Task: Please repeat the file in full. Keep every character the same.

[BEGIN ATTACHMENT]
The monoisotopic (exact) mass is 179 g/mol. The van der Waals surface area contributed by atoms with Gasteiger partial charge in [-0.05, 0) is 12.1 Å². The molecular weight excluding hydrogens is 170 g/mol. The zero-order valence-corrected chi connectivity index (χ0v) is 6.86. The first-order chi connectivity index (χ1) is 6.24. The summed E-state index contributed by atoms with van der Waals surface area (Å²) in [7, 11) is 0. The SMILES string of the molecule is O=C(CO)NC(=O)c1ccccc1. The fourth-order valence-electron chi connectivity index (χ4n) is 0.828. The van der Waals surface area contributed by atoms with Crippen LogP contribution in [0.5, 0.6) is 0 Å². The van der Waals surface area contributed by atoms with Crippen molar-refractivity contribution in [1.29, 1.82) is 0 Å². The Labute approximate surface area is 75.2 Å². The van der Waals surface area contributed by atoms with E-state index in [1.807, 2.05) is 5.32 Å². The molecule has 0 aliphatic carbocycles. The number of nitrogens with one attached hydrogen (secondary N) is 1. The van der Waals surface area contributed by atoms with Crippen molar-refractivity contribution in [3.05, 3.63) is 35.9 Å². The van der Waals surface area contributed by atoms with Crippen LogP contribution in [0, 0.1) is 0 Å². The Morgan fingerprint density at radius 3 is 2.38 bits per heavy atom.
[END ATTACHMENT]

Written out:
The monoisotopic (exact) mass is 179 g/mol. The van der Waals surface area contributed by atoms with Gasteiger partial charge in [-0.05, 0) is 12.1 Å². The molecular weight excluding hydrogens is 170 g/mol. The zero-order valence-corrected chi connectivity index (χ0v) is 6.86. The first-order chi connectivity index (χ1) is 6.24. The summed E-state index contributed by atoms with van der Waals surface area (Å²) in [7, 11) is 0. The SMILES string of the molecule is O=C(CO)NC(=O)c1ccccc1. The fourth-order valence-electron chi connectivity index (χ4n) is 0.828. The van der Waals surface area contributed by atoms with Crippen LogP contribution in [0.5, 0.6) is 0 Å². The van der Waals surface area contributed by atoms with Crippen molar-refractivity contribution in [1.29, 1.82) is 0 Å². The Labute approximate surface area is 75.2 Å². The van der Waals surface area contributed by atoms with E-state index in [1.807, 2.05) is 5.32 Å². The molecule has 0 aliphatic carbocycles. The number of nitrogens with one attached hydrogen (secondary N) is 1. The van der Waals surface area contributed by atoms with Crippen molar-refractivity contribution in [3.05, 3.63) is 35.9 Å². The van der Waals surface area contributed by atoms with Crippen LogP contribution in [0, 0.1) is 0 Å². The Morgan fingerprint density at radius 3 is 2.38 bits per heavy atom.